Jamie Roth, one of the instructors for the upcoming Two-Part Streamer class, gets excited about the possibilities with streamer fishing. “This is a great technique for spring run off. You’re chucking big nasty flies for spring meat eaters.”
Jamie says that "learning streamer techniques also opens up more opportunities in stillwaters and gives anglers a chance to target different species like pike and bass." Scott Voyles, the class's co-instructor, "uses streamers to target specific fish -- pike, bass, macks."
As we head into run-off season, fishing streamers with more active presentation can pull fish out from the bank to chow down on the bigger meals. Let's admit it -- the explosive take when slinging streamers is an adrenaline rush itself!
The classroom portion of the two-part class (May 15) will focus on streamer tactics (why trout bite streamers), large trout behavior, equipment (rods, reels, floating/sinking lines, leaders, and tippet), flies (articulated and classic patterns), and streamer rigs (single and double fly rigs).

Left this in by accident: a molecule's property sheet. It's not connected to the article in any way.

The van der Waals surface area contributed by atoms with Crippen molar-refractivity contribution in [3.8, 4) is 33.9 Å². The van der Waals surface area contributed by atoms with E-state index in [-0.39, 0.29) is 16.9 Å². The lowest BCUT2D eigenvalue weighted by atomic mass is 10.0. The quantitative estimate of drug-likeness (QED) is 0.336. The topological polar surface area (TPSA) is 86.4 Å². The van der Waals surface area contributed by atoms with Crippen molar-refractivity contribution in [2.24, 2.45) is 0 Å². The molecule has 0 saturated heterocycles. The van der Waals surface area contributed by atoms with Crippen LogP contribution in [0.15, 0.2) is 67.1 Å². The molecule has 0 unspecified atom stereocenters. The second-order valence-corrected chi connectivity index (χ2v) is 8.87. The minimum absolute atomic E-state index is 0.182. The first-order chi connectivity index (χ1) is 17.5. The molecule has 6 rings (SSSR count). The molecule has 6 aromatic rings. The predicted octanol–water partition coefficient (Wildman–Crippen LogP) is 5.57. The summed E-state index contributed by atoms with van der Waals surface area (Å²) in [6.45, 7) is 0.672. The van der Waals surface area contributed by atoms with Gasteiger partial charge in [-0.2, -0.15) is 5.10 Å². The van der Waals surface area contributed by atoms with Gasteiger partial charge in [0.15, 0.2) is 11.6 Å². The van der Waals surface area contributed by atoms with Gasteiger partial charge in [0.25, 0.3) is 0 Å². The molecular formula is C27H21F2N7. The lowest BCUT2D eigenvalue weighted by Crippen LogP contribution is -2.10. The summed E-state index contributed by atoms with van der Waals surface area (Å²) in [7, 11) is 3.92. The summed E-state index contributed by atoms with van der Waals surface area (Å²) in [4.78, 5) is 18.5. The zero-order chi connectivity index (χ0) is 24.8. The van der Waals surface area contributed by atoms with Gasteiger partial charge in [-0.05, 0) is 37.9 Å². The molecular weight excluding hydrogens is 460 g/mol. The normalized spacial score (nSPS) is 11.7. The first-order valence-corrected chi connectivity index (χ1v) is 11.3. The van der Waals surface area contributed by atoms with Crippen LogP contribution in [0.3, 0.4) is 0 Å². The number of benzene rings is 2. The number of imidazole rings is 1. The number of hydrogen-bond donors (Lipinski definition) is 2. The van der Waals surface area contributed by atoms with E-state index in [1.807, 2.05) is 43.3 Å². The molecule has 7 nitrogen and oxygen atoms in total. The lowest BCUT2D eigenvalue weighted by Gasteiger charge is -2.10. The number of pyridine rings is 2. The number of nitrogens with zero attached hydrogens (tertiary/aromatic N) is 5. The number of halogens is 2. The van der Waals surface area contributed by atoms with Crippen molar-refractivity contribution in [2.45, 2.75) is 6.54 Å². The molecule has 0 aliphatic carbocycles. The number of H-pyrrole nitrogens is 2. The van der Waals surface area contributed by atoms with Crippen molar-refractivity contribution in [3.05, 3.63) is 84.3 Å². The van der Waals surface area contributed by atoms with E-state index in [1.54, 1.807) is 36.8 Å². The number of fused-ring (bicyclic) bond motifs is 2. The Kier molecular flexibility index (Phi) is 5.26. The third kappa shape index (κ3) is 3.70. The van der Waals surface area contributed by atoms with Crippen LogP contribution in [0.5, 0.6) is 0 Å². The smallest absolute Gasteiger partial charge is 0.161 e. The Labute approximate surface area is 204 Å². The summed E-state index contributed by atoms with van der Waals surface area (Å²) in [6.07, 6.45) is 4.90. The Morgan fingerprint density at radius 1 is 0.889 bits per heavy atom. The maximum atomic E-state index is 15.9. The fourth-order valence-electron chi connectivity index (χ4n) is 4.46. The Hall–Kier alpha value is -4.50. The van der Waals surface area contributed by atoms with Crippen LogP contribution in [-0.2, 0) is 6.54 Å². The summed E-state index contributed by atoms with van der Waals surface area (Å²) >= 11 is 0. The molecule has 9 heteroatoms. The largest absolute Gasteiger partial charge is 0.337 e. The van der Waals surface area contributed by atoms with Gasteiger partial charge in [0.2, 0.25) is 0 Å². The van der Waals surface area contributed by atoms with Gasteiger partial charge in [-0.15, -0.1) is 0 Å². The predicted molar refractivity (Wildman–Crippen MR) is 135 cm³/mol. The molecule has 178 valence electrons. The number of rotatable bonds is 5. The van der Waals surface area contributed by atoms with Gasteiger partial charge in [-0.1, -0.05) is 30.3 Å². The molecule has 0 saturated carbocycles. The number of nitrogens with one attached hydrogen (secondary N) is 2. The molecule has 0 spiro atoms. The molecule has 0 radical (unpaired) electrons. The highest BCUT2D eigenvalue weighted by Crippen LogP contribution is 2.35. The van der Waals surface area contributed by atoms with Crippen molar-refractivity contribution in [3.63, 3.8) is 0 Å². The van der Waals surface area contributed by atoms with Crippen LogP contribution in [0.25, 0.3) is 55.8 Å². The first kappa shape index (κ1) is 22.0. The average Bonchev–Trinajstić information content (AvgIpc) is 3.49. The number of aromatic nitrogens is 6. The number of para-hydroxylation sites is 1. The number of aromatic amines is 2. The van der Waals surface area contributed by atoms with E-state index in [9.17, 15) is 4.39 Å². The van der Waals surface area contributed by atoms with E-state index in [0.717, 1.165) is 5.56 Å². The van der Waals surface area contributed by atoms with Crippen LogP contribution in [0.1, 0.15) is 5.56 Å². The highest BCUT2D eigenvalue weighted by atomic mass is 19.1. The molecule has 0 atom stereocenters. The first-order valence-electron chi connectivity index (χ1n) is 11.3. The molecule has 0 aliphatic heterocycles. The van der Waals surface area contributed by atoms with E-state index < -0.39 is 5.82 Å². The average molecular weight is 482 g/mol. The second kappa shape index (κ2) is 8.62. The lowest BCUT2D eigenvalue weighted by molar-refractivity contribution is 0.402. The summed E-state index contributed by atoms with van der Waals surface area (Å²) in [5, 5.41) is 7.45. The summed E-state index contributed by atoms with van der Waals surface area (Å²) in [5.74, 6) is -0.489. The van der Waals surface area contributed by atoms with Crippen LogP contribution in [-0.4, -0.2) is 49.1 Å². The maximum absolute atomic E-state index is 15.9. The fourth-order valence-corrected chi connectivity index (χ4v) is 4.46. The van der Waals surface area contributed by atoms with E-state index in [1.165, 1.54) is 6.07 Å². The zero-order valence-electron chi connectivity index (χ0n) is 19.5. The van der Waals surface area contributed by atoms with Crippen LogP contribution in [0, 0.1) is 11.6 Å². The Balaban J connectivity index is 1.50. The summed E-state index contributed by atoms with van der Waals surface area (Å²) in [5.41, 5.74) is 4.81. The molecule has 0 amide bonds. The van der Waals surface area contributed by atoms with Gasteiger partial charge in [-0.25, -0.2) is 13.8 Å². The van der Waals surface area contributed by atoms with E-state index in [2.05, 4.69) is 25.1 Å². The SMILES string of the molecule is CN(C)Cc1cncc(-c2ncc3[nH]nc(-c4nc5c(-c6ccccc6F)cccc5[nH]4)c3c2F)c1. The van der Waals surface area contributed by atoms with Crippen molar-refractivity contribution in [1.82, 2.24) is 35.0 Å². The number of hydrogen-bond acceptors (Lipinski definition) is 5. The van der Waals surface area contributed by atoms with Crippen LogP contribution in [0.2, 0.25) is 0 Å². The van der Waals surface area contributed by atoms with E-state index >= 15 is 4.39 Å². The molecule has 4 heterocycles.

Streamside topics in Part 2 (May 21) will include streamer retrieves (vertical jig, jerk/strip, swing, straight line, downstream), covering and reading water, strip setting, and fighting/landing trout. After the streamside instruction everyone is encouraged to stay and apply what was learned and enjoy a day of streamer fishing.
Learning these streamer tips and techniques now will give anglers time to practice their skills in some of the higher water over the next month and to prepare for the big brownies in the fall.
To register for the class, head to our calendar and the 301 Streamer Class.
Tuesday night tying night
101 Fly tying